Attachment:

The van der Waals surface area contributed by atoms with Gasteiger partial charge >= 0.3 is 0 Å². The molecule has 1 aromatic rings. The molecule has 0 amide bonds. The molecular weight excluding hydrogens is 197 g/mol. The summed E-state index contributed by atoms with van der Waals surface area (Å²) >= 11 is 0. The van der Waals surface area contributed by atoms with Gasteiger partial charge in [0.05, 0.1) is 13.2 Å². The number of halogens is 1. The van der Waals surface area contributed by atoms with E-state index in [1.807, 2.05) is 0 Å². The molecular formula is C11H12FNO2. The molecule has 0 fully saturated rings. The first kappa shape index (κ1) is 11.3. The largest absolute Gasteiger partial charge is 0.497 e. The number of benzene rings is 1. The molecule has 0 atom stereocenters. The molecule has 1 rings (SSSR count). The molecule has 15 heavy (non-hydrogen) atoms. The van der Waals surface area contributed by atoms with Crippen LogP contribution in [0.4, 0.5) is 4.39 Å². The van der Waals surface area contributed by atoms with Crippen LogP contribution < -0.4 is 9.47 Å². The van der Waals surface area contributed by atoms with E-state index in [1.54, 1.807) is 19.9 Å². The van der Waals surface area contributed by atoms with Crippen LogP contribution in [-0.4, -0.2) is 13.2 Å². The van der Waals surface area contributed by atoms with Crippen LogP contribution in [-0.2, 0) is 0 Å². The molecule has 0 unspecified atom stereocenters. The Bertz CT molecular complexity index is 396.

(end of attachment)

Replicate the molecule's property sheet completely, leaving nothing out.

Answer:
The van der Waals surface area contributed by atoms with Gasteiger partial charge >= 0.3 is 0 Å². The molecule has 1 aromatic rings. The molecule has 0 amide bonds. The molecular weight excluding hydrogens is 197 g/mol. The summed E-state index contributed by atoms with van der Waals surface area (Å²) >= 11 is 0. The van der Waals surface area contributed by atoms with Gasteiger partial charge in [0.05, 0.1) is 13.2 Å². The number of halogens is 1. The van der Waals surface area contributed by atoms with E-state index in [1.807, 2.05) is 0 Å². The molecular formula is C11H12FNO2. The molecule has 0 fully saturated rings. The first kappa shape index (κ1) is 11.3. The largest absolute Gasteiger partial charge is 0.497 e. The number of benzene rings is 1. The molecule has 0 atom stereocenters. The molecule has 1 rings (SSSR count). The molecule has 15 heavy (non-hydrogen) atoms. The van der Waals surface area contributed by atoms with Crippen LogP contribution in [0.4, 0.5) is 4.39 Å². The van der Waals surface area contributed by atoms with Crippen LogP contribution < -0.4 is 9.47 Å². The van der Waals surface area contributed by atoms with E-state index in [1.54, 1.807) is 19.9 Å². The van der Waals surface area contributed by atoms with Crippen LogP contribution in [-0.4, -0.2) is 13.2 Å². The van der Waals surface area contributed by atoms with Crippen LogP contribution in [-0.2, 0) is 0 Å². The molecule has 0 unspecified atom stereocenters. The Bertz CT molecular complexity index is 396.